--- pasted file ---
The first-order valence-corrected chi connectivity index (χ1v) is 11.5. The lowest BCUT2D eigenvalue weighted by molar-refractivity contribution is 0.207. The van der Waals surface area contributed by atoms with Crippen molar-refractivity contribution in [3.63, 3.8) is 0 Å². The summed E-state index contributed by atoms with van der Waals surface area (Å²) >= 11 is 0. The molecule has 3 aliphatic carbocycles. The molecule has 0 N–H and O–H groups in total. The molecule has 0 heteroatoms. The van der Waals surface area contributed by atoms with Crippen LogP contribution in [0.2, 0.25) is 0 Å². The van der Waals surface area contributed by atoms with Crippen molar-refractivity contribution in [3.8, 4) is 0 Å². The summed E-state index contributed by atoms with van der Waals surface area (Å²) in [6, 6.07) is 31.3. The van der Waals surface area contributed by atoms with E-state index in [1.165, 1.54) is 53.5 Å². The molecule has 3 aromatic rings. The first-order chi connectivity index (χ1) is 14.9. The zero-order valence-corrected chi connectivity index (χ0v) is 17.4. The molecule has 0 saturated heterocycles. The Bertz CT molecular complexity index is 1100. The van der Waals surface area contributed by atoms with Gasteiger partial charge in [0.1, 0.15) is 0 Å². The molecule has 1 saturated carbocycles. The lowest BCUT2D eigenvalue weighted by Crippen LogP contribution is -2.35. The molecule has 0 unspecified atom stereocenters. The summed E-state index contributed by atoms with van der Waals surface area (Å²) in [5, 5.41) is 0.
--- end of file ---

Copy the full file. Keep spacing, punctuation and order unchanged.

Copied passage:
The first-order valence-corrected chi connectivity index (χ1v) is 11.5. The lowest BCUT2D eigenvalue weighted by molar-refractivity contribution is 0.207. The van der Waals surface area contributed by atoms with Crippen molar-refractivity contribution in [3.63, 3.8) is 0 Å². The summed E-state index contributed by atoms with van der Waals surface area (Å²) >= 11 is 0. The molecule has 3 aliphatic carbocycles. The molecule has 0 N–H and O–H groups in total. The molecule has 0 heteroatoms. The van der Waals surface area contributed by atoms with Crippen LogP contribution in [0.2, 0.25) is 0 Å². The van der Waals surface area contributed by atoms with Crippen molar-refractivity contribution in [3.8, 4) is 0 Å². The summed E-state index contributed by atoms with van der Waals surface area (Å²) in [6, 6.07) is 31.3. The van der Waals surface area contributed by atoms with E-state index in [1.165, 1.54) is 53.5 Å². The molecule has 3 aromatic rings. The first-order chi connectivity index (χ1) is 14.9. The zero-order valence-corrected chi connectivity index (χ0v) is 17.4. The molecule has 0 saturated heterocycles. The Bertz CT molecular complexity index is 1100. The van der Waals surface area contributed by atoms with Gasteiger partial charge in [0.1, 0.15) is 0 Å². The molecule has 1 saturated carbocycles. The lowest BCUT2D eigenvalue weighted by Crippen LogP contribution is -2.35. The molecule has 0 unspecified atom stereocenters. The summed E-state index contributed by atoms with van der Waals surface area (Å²) in [5, 5.41) is 0.